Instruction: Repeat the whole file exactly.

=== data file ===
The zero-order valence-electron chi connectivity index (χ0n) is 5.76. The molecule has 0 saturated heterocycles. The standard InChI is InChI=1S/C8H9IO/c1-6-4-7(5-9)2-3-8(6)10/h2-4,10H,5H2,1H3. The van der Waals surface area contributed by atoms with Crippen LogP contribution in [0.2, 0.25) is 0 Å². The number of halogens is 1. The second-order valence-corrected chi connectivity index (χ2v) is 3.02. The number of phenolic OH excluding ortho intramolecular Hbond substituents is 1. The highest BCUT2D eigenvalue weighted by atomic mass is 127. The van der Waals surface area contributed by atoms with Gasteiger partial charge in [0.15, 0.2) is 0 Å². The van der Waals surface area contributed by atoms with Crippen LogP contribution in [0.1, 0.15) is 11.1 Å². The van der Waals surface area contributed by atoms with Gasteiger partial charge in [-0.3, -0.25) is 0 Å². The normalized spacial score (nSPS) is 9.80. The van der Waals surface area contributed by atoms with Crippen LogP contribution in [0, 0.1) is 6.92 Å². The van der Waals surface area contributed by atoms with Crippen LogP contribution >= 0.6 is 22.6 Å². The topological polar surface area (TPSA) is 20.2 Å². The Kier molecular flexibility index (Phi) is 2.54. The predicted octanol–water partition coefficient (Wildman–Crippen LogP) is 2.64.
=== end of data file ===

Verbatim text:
The zero-order valence-electron chi connectivity index (χ0n) is 5.76. The molecule has 0 saturated heterocycles. The standard InChI is InChI=1S/C8H9IO/c1-6-4-7(5-9)2-3-8(6)10/h2-4,10H,5H2,1H3. The van der Waals surface area contributed by atoms with Crippen LogP contribution in [0.2, 0.25) is 0 Å². The number of halogens is 1. The second-order valence-corrected chi connectivity index (χ2v) is 3.02. The number of phenolic OH excluding ortho intramolecular Hbond substituents is 1. The highest BCUT2D eigenvalue weighted by atomic mass is 127. The van der Waals surface area contributed by atoms with Gasteiger partial charge in [0.15, 0.2) is 0 Å². The van der Waals surface area contributed by atoms with Crippen LogP contribution in [0.1, 0.15) is 11.1 Å². The van der Waals surface area contributed by atoms with Gasteiger partial charge in [-0.3, -0.25) is 0 Å². The normalized spacial score (nSPS) is 9.80. The van der Waals surface area contributed by atoms with Crippen LogP contribution in [0, 0.1) is 6.92 Å². The van der Waals surface area contributed by atoms with Crippen LogP contribution >= 0.6 is 22.6 Å². The topological polar surface area (TPSA) is 20.2 Å². The Kier molecular flexibility index (Phi) is 2.54. The predicted octanol–water partition coefficient (Wildman–Crippen LogP) is 2.64.